It now appears likely that confessed hate killer David “Joey” Pedersen will next face federal charges in connection with a West Coast killing spree that left his father, stepmother and two strangers dead.
The 31-year-old Pedersen, whose body is decorated with white supremacy tattoos, was sentenced late last week in Everett, Wash., to life in prison after pleading guilty four days earlier to two counts of aggravated first-degree murder for the slayings of his father and stepmother.
Mark Roe, the prosecutor in Snohomish County, said he decided not to pursue the death penalty in Washington state because there was “significant and credible” evidence that Pedersen had been sexually abused as a child by his father. Against that backdrop, the prosecutor said it would be unlikely any jury would return a death penalty against Pedersen for killing his father.
But there are different circumstances in two other murders he’s accused of committing.
While Pedersen remains in custody in Washington, federal investigators are now reviewing evidence linking him and co-defendant Holly Ann Grigsby to the murders of Christian Cody Myers, 19, in Lincoln County, Ore., and Reginald Clark, 53, a disabled black man shot in the head outside a grocery store in Eureka, Calif.
In interviews with authorities, Pedersen has confessed to murdering Myers in the mistaken belief that he was Jewish and to killing Clark because of the color of his skin. Those killings easily could be the basis for federal hate crime charges.
“I can’t imagine a case that cries out more for federal hate crime charges than this one,” one official said in describing the evidence against Pedersen and Grigsby.
An Oregon sheriff described the eight-day rampage as a “vicious, wild reign of terror” that ended on Oct. 5 with their arrests by the California Highway Patrol near Marysville.
“I can tell you that the federal agencies are looking into it,” Justice Department spokeswoman Gerri Badden told Hatewatch today when asked if Pedersen may next face federal charges in Oregon. She could offer no timeline, saying only that “a review of the case is continuing.”
Prosecutors in the civil rights division at the Justice Department headquarters in Washington, D.C., would typically review cases in which federal hate crime charges are to be lodged.
In Lincoln County, Ore., district attorney Rob Bovett told Hatewatch today that he won’t seek Pedersen’s extradition from Washington state until charges are resolved against Grigsby, Pedersen’s girlfriend.
In Oregon, the pair likely would face state charges of aggravated murder. That charge leaves it up to the trial jury to decide not only the question of guilt but whether to impose the death penalty, Bovett said.
“I can assure you that we are definitely going to want them,” Bovett told the Portland Oregonian last week. “But it wouldn't make sense for any of the jurisdictions to try these folks separately.”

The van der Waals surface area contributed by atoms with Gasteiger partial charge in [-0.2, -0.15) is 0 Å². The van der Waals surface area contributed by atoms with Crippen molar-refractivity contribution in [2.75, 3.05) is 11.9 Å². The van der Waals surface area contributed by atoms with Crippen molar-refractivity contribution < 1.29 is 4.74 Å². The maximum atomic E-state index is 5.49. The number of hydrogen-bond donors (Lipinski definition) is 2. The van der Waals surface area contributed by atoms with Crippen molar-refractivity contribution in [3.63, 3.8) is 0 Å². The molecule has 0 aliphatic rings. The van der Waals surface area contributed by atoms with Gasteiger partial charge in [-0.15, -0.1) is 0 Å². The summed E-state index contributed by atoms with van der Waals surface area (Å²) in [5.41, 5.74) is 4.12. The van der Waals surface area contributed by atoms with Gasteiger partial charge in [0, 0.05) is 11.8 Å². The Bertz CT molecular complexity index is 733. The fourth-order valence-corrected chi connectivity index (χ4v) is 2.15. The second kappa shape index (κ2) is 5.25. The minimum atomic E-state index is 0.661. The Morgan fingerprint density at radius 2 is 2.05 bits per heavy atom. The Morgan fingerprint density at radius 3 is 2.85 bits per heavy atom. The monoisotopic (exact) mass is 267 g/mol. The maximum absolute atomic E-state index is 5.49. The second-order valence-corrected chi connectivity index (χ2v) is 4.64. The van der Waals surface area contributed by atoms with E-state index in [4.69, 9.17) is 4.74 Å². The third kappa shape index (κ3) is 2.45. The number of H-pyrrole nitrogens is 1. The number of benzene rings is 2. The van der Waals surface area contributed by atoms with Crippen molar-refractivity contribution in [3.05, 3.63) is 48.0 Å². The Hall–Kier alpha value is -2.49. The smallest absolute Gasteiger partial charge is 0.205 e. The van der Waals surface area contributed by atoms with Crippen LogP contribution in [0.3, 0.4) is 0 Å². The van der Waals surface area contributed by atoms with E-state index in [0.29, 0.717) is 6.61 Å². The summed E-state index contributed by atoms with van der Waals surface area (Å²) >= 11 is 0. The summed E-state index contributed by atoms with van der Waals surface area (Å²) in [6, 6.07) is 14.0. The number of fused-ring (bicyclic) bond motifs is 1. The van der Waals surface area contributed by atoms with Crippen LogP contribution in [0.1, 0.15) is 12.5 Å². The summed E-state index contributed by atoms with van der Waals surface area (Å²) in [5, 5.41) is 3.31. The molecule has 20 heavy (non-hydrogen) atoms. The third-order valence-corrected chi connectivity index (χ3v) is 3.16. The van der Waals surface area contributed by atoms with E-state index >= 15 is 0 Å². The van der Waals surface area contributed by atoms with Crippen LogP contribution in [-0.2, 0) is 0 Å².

California also is likely to extradite Pedersen and Grigsby.
Their rampage began Sept. 28 when they fatally shot David “Red” Pedersen, 56, in the head as he took his son and Grigsby to a bus station in Everett. The suspects then returned to the Pedersen home in Everett, where Leslie “Dee Dee” Pedersen’s throat was slashed after she was bound with duct tape. A sword was found near the body.
As he was sentenced to life in prison, Joey Pedersen told the judge he killed his father because he had abused his own daughter. But that woman, Holly Perez called her brother's motive irrational in a statement read by a victim advocate, the Everett Herald reported.
Perez described her brother's actions as vile and asked the judge not to show him leniency, saying she’s afraid of Pedersen and believes that he will hurt others if he ever regains his freedom, the newspaper reported.
When the pair was arrested, Grigsby told authorities she and Pedersen were headed to California “to kill more Jews.”
During a psychiatric evaluation, Pedersen, who has spent half his life behind bars, specifically denied having joined with racists in prison and said he doesn’t like to be viewed as a “simplistic stereotype” white supremacist. The report concluded that Pedersen doesn’t have any history of drug or alcohol abuse or mental illness and has above-average intelligence.
When asked if a large tattoo of the letters “SWP” across his neck stood for “Supreme White Power,” Pedersen “replied in a deadpan voice, ‘It stands for I don’t want to get hired for a corporate job,’” the psychiatric evaluation says.
Pedersen told evaluating psychiatrists that “if he must label his philosophy, it would be best described as ‘white racialism,’ meaning ‘I see everything as a battle, and race is paramount. I see our culture as Europeans as threatened, and those are my views.”